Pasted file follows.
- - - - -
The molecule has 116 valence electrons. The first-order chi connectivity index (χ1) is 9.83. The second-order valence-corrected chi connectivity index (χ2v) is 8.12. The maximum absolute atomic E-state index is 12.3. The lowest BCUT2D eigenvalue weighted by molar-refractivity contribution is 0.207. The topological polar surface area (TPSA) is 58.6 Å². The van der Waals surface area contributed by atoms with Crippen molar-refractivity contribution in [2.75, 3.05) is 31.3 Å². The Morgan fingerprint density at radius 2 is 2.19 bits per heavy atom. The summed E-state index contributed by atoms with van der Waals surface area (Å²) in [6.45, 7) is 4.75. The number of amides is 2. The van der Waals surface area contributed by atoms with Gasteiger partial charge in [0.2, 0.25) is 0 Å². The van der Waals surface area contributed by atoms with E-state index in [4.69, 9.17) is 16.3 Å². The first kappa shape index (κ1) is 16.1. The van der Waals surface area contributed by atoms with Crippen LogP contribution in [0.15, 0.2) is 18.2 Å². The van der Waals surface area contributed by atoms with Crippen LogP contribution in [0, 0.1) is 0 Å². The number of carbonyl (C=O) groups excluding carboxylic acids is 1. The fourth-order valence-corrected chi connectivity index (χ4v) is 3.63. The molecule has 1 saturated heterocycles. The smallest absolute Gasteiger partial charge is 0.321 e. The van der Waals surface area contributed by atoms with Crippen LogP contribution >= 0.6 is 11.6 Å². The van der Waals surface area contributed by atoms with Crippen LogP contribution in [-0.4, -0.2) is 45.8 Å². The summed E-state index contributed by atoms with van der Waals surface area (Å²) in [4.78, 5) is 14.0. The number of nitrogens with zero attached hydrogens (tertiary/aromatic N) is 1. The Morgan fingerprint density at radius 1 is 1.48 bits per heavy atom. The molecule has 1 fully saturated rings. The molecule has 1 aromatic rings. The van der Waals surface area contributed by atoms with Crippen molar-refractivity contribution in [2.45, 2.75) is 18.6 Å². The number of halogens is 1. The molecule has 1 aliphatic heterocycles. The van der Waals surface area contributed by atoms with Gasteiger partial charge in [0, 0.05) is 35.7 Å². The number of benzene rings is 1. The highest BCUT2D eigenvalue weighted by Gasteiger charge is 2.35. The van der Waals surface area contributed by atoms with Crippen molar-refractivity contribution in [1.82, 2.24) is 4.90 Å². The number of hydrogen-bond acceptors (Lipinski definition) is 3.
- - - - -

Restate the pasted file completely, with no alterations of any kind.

The molecule has 116 valence electrons. The first-order chi connectivity index (χ1) is 9.83. The second-order valence-corrected chi connectivity index (χ2v) is 8.12. The maximum absolute atomic E-state index is 12.3. The lowest BCUT2D eigenvalue weighted by molar-refractivity contribution is 0.207. The topological polar surface area (TPSA) is 58.6 Å². The van der Waals surface area contributed by atoms with Crippen molar-refractivity contribution in [2.75, 3.05) is 31.3 Å². The Morgan fingerprint density at radius 2 is 2.19 bits per heavy atom. The summed E-state index contributed by atoms with van der Waals surface area (Å²) in [6.45, 7) is 4.75. The number of amides is 2. The van der Waals surface area contributed by atoms with Gasteiger partial charge in [0.2, 0.25) is 0 Å². The van der Waals surface area contributed by atoms with E-state index in [4.69, 9.17) is 16.3 Å². The first kappa shape index (κ1) is 16.1. The van der Waals surface area contributed by atoms with Crippen LogP contribution in [0.15, 0.2) is 18.2 Å². The van der Waals surface area contributed by atoms with Crippen LogP contribution in [0, 0.1) is 0 Å². The number of carbonyl (C=O) groups excluding carboxylic acids is 1. The fourth-order valence-corrected chi connectivity index (χ4v) is 3.63. The molecule has 1 saturated heterocycles. The smallest absolute Gasteiger partial charge is 0.321 e. The van der Waals surface area contributed by atoms with Crippen LogP contribution >= 0.6 is 11.6 Å². The van der Waals surface area contributed by atoms with Crippen LogP contribution in [-0.4, -0.2) is 45.8 Å². The summed E-state index contributed by atoms with van der Waals surface area (Å²) in [4.78, 5) is 14.0. The number of nitrogens with zero attached hydrogens (tertiary/aromatic N) is 1. The Morgan fingerprint density at radius 1 is 1.48 bits per heavy atom. The molecule has 1 fully saturated rings. The molecule has 1 aromatic rings. The van der Waals surface area contributed by atoms with Crippen molar-refractivity contribution in [2.45, 2.75) is 18.6 Å². The number of halogens is 1. The molecule has 1 aliphatic heterocycles. The van der Waals surface area contributed by atoms with Gasteiger partial charge in [0, 0.05) is 35.7 Å². The number of benzene rings is 1. The highest BCUT2D eigenvalue weighted by Gasteiger charge is 2.35. The van der Waals surface area contributed by atoms with Crippen molar-refractivity contribution in [1.82, 2.24) is 4.90 Å². The number of hydrogen-bond acceptors (Lipinski definition) is 3.